s you walk across the spectacular landscape that is Joshua Tree National Park you can’t help but to be captivated by the impressive rock formations. Massive rock piles cover the park’s 800,000 acres. They’re arranged in such a way that it seems more like intentional art than natural erosion. These remarkable rock formations came to be in their present state over the course of millions of years. HOW DID COLOSSAL BOULDERS END UP AT THE TOP OF TALL ROCK TOWERS? Plate tectonics and volcanic activity are responsible for what we see today. Present day Joshua Tree sits on the edge of the North American Plate. Over 200 million years ago, the North American Plate collided with the Farallon Plate that sat under the Pacific Ocean. The denser r Plate was forced under the North American Plate- a geological process called subduction. The friction from the subduction caused the surrounding underground rocks to melt and form magma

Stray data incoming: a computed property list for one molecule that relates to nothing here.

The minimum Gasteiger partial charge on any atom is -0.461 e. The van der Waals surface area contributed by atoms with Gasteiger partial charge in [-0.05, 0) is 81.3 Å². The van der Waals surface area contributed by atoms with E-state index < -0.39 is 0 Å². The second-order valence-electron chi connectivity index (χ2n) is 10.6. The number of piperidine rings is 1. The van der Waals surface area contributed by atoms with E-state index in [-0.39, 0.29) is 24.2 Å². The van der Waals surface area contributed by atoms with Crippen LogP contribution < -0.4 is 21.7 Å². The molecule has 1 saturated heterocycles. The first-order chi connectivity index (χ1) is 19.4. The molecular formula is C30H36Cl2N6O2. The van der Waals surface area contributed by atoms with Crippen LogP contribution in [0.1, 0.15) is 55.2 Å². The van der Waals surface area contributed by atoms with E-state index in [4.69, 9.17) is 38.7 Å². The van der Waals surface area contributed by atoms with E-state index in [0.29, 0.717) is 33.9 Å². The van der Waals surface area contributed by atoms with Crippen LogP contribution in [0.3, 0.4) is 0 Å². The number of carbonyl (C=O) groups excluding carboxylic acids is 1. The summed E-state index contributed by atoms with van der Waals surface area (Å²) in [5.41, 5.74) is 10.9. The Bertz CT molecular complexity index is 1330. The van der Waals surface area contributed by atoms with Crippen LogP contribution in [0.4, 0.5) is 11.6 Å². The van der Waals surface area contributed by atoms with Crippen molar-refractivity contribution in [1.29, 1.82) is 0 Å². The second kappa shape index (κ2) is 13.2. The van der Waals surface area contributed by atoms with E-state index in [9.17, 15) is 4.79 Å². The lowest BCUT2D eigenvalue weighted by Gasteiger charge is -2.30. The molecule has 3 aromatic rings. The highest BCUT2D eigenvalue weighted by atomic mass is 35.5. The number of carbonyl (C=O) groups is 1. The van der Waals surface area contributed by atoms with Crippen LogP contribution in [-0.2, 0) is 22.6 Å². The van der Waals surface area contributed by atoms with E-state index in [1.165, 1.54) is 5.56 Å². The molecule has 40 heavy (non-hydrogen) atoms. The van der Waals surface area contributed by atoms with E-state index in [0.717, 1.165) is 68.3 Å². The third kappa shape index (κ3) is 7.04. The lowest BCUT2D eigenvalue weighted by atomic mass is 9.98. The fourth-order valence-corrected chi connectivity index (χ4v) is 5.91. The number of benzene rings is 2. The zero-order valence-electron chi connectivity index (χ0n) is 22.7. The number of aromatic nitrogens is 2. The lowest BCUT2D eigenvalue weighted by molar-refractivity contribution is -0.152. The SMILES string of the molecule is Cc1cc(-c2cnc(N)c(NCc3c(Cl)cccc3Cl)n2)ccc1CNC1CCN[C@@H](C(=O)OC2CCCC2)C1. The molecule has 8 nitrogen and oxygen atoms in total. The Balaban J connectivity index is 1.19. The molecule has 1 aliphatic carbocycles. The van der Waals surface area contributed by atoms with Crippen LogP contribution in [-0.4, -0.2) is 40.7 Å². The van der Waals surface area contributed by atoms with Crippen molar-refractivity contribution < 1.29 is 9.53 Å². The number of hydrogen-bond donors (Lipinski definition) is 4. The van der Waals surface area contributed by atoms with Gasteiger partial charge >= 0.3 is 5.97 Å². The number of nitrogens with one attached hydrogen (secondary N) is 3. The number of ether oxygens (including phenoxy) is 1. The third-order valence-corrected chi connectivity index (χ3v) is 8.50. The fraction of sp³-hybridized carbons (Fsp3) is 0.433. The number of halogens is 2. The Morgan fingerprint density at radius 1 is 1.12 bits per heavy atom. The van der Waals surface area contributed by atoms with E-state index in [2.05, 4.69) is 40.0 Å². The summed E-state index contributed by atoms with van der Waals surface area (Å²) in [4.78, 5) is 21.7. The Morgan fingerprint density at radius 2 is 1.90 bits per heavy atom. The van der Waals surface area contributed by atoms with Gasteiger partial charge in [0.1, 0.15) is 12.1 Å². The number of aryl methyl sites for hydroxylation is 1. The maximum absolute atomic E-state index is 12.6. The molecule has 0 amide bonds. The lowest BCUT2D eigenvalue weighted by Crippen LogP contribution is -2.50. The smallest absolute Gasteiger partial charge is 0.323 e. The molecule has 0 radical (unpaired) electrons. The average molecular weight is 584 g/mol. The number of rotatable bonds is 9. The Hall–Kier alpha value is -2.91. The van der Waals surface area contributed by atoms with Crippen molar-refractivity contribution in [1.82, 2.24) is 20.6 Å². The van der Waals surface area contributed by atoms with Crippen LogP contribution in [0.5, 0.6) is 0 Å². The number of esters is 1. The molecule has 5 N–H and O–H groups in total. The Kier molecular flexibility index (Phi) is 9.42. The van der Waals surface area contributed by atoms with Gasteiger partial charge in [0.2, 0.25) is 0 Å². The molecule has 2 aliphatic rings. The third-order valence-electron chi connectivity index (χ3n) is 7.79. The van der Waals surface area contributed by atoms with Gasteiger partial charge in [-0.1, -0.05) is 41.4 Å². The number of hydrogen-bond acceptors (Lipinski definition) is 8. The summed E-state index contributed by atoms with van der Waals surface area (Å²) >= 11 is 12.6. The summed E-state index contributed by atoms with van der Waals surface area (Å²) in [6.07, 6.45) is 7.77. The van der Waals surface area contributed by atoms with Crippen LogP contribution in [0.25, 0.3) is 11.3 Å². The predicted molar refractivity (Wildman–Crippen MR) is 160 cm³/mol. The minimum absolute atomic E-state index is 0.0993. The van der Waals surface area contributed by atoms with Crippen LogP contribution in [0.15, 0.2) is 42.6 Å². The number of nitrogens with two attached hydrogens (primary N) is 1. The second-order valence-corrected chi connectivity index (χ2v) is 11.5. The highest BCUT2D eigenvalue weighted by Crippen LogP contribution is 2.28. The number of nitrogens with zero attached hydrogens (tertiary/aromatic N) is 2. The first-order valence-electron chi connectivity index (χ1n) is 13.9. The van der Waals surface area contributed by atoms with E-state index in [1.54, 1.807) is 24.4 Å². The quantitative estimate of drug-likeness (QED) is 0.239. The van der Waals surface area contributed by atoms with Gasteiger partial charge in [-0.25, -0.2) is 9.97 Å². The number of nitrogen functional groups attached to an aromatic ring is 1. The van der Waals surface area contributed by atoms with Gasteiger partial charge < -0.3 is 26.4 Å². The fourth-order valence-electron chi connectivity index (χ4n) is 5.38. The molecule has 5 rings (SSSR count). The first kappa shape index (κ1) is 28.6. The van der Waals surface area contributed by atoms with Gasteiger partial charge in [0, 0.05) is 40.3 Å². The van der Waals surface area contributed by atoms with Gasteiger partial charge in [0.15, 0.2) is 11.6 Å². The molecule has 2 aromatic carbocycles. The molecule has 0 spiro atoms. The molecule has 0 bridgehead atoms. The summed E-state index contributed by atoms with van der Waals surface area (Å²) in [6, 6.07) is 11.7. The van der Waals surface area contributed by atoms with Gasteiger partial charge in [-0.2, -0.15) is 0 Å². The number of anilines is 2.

ORIGINS OF A MYSTERY: JOSHUA TREE’S ROCK FORMATIONS
plutons. These magma chambers eventually cooled underground into granitic rock. While still below the surface, the hardened rocks cracked as the result of pressure, plate movement and groundwater. Cracks formed both horizontally and vertically, creating rectangular pieces. Ground water then seeped into these cracks and turned the nearby rock into a soft clay which was